Whether you’re celebrating a special day or just want to eat a dinner that someone else cooks off plates you don’t have to wash, dining out can be a welcome relief from the daily grind. It can also be a budget-buster with cocktails, appetizers, entrees and desserts eating up your food budget for several days in a single meal. Those working behind the scenes know how to trim the fat.
Click through to find out how restaurants are tricking you into spending more — and how you can put a stop to that.
Your Caring Server Has a Motive
Your friendly server might seem to be genuinely concerned with helping you have the optimal dining experience, and that’s a good thing. But good servers know suggestions that complement your dining experience will put more money in their pocket — and not just because a bigger bill will result in a bigger tip. Satisfied customers will often tip a larger percentage for good service and return again, sometimes even requesting to be seated at a table their favorite server is working.
The Server Is a Wordsmith
Just like your favorite author captures your attention so you stay up turning pages much later than planned, your server paints a word picture designed to make your taste buds take notice. From that innocent “would you like a glass of freshly brewed iced tea?” on a hot summer day to “I’ve just made a fresh pot of coffee” on a cold morning or “let me tell you about our specials,” mouth-watering wording has one purpose — to extract more money from your wallet unless you know how to avoid overspending.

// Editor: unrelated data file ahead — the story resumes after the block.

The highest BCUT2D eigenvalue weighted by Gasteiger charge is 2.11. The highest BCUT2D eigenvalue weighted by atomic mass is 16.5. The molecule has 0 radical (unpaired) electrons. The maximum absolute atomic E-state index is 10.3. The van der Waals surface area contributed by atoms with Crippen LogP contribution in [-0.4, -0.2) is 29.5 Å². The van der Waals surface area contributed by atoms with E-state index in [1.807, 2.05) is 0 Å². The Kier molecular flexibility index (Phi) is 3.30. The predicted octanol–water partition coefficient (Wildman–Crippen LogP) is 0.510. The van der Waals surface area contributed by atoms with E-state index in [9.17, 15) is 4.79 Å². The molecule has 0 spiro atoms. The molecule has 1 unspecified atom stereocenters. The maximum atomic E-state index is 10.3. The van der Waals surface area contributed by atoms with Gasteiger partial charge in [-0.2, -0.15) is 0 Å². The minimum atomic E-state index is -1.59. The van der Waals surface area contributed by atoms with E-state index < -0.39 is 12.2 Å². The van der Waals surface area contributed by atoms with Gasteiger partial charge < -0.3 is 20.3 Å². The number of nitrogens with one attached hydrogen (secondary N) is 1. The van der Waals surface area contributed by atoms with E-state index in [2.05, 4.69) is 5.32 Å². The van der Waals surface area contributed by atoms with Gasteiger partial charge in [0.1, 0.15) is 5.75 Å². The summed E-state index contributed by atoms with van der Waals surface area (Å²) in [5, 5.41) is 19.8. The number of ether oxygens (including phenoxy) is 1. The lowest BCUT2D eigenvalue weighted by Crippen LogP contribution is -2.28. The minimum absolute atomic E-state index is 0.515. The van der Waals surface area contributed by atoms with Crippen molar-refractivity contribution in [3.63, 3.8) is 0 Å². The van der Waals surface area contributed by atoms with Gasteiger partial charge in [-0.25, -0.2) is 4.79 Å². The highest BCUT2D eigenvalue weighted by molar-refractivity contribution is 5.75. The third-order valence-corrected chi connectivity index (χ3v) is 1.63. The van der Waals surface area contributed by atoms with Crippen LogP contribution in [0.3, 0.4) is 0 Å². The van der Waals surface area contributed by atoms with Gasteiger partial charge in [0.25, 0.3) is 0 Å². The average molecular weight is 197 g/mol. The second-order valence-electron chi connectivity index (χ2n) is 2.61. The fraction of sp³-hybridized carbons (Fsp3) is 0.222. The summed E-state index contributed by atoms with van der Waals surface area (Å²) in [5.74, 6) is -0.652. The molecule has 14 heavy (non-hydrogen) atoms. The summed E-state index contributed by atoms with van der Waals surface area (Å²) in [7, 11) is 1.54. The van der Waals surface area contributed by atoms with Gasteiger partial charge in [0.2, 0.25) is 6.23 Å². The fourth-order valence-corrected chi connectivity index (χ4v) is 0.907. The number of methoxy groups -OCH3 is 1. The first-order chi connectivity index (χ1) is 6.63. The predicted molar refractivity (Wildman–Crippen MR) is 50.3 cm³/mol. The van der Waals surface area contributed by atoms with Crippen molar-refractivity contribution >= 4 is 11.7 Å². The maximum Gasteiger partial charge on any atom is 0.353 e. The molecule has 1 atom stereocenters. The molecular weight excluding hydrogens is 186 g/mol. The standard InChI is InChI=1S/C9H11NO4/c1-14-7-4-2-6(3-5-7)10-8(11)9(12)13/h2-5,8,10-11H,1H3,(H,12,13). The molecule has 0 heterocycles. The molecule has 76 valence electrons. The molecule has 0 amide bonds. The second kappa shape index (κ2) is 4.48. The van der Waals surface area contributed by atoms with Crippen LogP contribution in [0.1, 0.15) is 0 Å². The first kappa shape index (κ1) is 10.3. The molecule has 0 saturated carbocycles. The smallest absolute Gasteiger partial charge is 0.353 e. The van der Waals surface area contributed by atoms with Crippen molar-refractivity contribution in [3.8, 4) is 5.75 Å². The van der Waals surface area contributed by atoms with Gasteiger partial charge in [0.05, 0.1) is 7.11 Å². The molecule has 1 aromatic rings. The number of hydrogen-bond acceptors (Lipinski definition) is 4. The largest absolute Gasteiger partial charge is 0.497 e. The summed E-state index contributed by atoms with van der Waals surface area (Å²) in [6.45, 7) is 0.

Know What’s Not Included — or Ask
Servers routinely ask what type of dressing you want on your salad or how you’d like your eggs, but they might also pepper the conversation to trick you into adding extra, unnecessary charges to your bill that just take money from you. For example, one restaurant includes fries with burgers on their dinner menu, but not on the lunch menu. Unsuspecting customers asked if they’d like to upgrade to sweet potato fries or a side salad with their burger often respond that regular fries are fine — only to find an additional $1.99 tacked onto their bill for the fries — the same price as the side salad or sweet potato fries.
Don’t Dine Out When You’re Starving
It’s common knowledge that you shouldn’t go grocery shopping when you’re hungry, but the same holds true when going out to eat. You’ll tend to order bigger meals plus cocktails, appetizers and extra sides when you’re famished, especially if the restaurant is busy and you end up having to wait for seating or to order. Have some cheese and crackers, nuts or another light appetizer at home before you head out so you’re not in starvation mode when you get to the restaurant.
Order the Appetizers
Another benefit of not arriving at the restaurant hungry is that you can save money by ordering differently — try a couple appetizers instead of entrees. Dr. Ron Rosenthal, D.D.S., worked his way through dental school by waiting tables but didn’t discover his favorite fine dining money-saving hack of just ordering appetizers until years later. “Two or three were always enough to satisfy our hunger and gave us a wonderful selection of unusual and delicious preparations. They were usually more flavorful than their main courses.”
Go Out for Lunch
Nutritionists advise that it’s easier to maintain a healthy weight and cardiovascular health when you eat your big meal earlier in the day. Although some restaurants stay open late, going out for lunch instead of dinner can save money on your bill as well. Restaurant lunch portions are sometimes just as big as the dinner portion and in some instances can give you more food. For example, a $14 dinner entree at Szechuan in Sedona, Ariz., comes on the same size plate as you get at lunch and includes a side of rice. At lunch, the same entrees are cheaper and include an entree and fried cheese wonton.
Get a Kids’ or Senior Meal